Polymer and Materials Science
Wiley InterScience Backfile Collection 1832-2000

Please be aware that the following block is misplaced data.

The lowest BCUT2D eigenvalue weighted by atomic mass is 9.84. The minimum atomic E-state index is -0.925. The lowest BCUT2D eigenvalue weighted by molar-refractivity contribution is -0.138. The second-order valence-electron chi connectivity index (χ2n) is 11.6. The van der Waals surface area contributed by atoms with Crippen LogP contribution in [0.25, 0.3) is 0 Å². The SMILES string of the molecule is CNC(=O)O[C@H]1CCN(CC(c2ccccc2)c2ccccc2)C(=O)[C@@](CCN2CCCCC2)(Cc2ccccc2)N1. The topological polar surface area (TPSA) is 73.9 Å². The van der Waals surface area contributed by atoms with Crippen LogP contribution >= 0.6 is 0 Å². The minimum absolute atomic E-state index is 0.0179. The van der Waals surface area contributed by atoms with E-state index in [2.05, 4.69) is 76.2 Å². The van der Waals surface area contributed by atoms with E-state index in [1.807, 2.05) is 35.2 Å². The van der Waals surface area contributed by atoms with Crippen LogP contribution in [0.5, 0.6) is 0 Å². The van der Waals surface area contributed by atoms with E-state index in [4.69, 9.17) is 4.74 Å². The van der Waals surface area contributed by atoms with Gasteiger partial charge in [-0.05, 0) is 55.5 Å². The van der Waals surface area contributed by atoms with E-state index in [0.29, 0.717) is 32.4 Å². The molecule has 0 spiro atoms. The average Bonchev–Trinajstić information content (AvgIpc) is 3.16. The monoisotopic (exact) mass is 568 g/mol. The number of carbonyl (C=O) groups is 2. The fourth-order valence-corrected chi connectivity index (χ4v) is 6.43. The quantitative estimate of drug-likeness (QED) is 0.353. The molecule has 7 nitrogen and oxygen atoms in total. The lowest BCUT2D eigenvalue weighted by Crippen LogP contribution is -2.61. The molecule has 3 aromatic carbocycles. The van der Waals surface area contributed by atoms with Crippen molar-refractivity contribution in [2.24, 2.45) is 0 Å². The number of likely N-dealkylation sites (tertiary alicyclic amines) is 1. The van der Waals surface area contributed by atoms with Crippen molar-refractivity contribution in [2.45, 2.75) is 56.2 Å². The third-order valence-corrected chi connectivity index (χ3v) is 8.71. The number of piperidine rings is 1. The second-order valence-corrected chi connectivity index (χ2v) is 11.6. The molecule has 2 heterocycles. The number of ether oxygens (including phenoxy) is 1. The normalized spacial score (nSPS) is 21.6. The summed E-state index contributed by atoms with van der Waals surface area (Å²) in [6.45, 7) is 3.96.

A methacrylic monomer containing three iodine atoms, 2-[2′,3′,5′-triiodobenzoyl]-ethyl methacrylate (compound 1), was prepared in pure form. Compound 1 can be reacted with other methacrylates, such as methyl methacrylate (MMA), and 2-hydroxyethyl methacrylate (HEMA) with high conversion. Typically, less than 0.5% of free monomer is left after polymerization. For example, compound 1 was reacted with MMA and HEMA in the molar ratio 7:73:20, respectively. This yielded a terpolymer with Tg = 86°C, Mw = 47,000 g/mol and Mn = 22,800 g/mol. This material was characterized by various physicochemical techniques, including gel permeation chromatography, differential scanning calorimetry, thermogravimetric analysis, and nuclear magnetic resonance (NMR) spectroscopy (1H at 400 MHz, DMSO-d6 solution). In addition the material was found to exhibit low surface thrombogenicity in vitro and a low propensity to activate contacting blood platelets. Furthermore it was found that the terpolymer is markedly radiopaque: even thin objects (〈0.5 mm) could be easily visualized using X-ray fluoroscopic techniques as are routinely used in the clinic, e.g., during coronary angiography. The combined results obtained with the present terpolymer (particularly its in vitro hemocompatibility and its radiopacity) leads to the suggestion that this type of polymer could be used as cardiovascular biomaterials, for instance for the construction of a new type of endovascular stents. These would be expected to show improved biocompatibility if compared with metallic stents which are currently used, for instance in conjunction with percutaneous transluminal coronary angioplasty (PTCA). A stent prototype, constructed from the present radiopaque terpolymer, is shown and discussed briefly. © 1996 John Wiley & Sons, Inc.
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